Hangar B damaged by storms

Hangar B was damaged during the storms in mid- February 2014

During the Royal Navy era (up to 1996)  the original hangar roof had been overskinned, an additional corrugated sheet steel skin had been fitted over the top of the original and the interior lined with insualtation and plasterboard.

During the storms of Feburary 2014 the wind got under this overcladding and lifted a large section of it off, depositing it on the grass behind the hangar. Jon Butts arranged with the help of other airfield tenants and operators to move the resident aircraft to temporary accommodation while contractors employed by HCA made the roof safe.

As many will know, the hangars on Hangars East are due for demolition, indeed by the time you read this Hangar A will probably already have gone. Tenders are out for temporary hangars to be erected on the hardstanding between Bellmans 1 & 4 to accomodate East tenants while the East Side is redeveloped with new roads and infrastructure. In light of this HCA decided not to replace the overcladding on Hangar B.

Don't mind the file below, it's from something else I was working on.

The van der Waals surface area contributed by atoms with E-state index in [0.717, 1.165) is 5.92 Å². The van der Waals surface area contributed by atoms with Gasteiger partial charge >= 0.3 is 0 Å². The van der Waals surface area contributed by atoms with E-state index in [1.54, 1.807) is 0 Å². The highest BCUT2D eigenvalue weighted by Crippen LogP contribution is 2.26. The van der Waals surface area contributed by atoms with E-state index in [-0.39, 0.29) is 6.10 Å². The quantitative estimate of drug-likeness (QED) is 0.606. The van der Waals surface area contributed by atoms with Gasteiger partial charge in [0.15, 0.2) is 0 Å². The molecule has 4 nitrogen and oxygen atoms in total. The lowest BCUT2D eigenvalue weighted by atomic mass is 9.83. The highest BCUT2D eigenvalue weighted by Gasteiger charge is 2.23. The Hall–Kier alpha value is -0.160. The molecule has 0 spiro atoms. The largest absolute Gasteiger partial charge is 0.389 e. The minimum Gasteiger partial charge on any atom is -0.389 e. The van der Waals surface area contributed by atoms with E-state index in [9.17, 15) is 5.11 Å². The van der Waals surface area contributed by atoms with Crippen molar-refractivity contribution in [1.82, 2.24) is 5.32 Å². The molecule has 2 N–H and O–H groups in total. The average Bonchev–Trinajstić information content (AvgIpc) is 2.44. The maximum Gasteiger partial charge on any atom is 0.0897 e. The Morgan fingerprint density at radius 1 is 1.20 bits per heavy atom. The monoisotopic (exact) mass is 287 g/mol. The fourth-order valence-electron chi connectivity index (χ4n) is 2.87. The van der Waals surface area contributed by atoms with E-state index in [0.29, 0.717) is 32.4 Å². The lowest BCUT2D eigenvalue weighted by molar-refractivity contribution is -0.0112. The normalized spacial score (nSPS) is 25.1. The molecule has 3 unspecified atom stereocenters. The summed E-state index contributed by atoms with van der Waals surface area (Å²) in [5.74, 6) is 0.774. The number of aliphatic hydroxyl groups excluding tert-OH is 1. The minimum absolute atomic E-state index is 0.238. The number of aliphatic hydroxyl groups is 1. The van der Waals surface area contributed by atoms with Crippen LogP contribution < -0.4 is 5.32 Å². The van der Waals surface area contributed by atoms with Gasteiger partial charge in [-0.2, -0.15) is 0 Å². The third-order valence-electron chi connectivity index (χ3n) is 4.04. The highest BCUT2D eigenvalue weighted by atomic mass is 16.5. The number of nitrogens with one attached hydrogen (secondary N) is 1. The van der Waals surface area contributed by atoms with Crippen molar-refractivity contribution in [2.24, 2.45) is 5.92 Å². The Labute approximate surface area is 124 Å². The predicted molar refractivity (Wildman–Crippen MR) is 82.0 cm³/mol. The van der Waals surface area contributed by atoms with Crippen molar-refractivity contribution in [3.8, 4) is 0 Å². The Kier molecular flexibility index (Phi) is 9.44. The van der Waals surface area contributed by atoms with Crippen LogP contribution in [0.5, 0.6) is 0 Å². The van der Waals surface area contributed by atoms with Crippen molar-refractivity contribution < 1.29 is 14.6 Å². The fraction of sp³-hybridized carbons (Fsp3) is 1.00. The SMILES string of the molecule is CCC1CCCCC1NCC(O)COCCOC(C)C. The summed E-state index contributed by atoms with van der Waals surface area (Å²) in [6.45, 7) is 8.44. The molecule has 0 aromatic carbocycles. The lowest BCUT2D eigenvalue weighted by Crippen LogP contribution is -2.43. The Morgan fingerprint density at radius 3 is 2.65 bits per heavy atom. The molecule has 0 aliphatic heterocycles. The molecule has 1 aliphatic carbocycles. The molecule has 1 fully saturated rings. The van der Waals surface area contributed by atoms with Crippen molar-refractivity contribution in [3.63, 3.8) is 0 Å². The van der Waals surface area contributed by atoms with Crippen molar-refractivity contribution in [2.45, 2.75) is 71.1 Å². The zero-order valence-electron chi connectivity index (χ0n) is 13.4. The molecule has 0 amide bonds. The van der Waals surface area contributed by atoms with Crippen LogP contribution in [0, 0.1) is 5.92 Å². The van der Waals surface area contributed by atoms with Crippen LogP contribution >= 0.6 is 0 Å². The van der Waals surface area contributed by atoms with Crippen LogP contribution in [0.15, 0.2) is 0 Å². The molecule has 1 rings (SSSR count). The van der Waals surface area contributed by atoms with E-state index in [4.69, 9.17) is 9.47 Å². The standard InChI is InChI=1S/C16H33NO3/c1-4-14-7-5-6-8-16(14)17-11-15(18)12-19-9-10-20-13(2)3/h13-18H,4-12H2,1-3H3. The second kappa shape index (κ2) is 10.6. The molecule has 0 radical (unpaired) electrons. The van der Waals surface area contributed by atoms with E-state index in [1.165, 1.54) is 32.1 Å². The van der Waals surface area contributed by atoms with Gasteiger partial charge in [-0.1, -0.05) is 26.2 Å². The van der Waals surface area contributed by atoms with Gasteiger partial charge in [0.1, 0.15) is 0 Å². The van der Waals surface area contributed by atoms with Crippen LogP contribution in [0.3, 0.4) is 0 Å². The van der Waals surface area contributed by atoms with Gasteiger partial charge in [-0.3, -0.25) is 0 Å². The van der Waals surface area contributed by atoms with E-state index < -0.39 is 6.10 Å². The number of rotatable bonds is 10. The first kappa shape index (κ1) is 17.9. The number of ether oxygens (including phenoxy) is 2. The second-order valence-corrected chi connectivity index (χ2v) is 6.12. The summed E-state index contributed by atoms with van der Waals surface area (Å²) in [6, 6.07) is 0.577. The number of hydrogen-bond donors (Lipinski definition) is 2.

The insulation fibre and plasterboard ceiling tiles being water-absorbent would over time have become waterlogged as a result of rain penetrating the roor where the over-cladding had been lost. There was a danger that the increased weight would cause them to fall down - we have seen this happen in Hangar J for example. To obviate the risk of falling ceiling components at the LFA Hangar it was agreed with the HCA to engage a contractor to remove the internal ceiling grid, tiles and insulation. Once that work was completed it was possible to see many holes through the now exposed original roof, which were not visible previously. Those have since been sealed and the hangar re-occupied. The hangar remains perfrectly sound and has many good years of service remaining.